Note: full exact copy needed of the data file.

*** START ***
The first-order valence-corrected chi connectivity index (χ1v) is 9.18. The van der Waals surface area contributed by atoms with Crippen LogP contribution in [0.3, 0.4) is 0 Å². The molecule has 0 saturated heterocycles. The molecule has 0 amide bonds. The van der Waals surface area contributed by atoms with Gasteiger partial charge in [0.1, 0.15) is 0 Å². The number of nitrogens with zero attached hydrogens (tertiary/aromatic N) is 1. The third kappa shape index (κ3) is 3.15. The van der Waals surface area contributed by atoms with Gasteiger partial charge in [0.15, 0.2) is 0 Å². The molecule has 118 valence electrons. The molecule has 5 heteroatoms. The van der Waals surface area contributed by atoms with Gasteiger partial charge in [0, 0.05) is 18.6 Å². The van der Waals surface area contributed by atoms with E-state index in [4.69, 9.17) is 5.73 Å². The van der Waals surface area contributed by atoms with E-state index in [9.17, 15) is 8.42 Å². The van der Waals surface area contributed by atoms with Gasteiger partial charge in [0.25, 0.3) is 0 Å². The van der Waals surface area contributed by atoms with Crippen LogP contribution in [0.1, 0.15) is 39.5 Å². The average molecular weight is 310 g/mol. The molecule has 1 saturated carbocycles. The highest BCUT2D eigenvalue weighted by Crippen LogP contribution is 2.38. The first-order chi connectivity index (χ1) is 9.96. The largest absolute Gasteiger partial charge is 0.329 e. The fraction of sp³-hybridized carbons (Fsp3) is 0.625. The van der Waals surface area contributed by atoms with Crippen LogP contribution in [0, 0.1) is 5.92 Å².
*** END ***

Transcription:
The first-order valence-corrected chi connectivity index (χ1v) is 9.18. The van der Waals surface area contributed by atoms with Crippen LogP contribution in [0.3, 0.4) is 0 Å². The molecule has 0 saturated heterocycles. The molecule has 0 amide bonds. The van der Waals surface area contributed by atoms with Gasteiger partial charge in [0.1, 0.15) is 0 Å². The number of nitrogens with zero attached hydrogens (tertiary/aromatic N) is 1. The third kappa shape index (κ3) is 3.15. The van der Waals surface area contributed by atoms with Gasteiger partial charge in [0.15, 0.2) is 0 Å². The molecule has 118 valence electrons. The molecule has 5 heteroatoms. The van der Waals surface area contributed by atoms with Gasteiger partial charge in [0, 0.05) is 18.6 Å². The van der Waals surface area contributed by atoms with E-state index in [4.69, 9.17) is 5.73 Å². The van der Waals surface area contributed by atoms with E-state index in [9.17, 15) is 8.42 Å². The van der Waals surface area contributed by atoms with Gasteiger partial charge in [0.25, 0.3) is 0 Å². The van der Waals surface area contributed by atoms with Crippen LogP contribution in [0.1, 0.15) is 39.5 Å². The average molecular weight is 310 g/mol. The molecule has 1 saturated carbocycles. The highest BCUT2D eigenvalue weighted by Crippen LogP contribution is 2.38. The first-order chi connectivity index (χ1) is 9.96. The largest absolute Gasteiger partial charge is 0.329 e. The fraction of sp³-hybridized carbons (Fsp3) is 0.625. The van der Waals surface area contributed by atoms with Crippen LogP contribution in [0, 0.1) is 5.92 Å².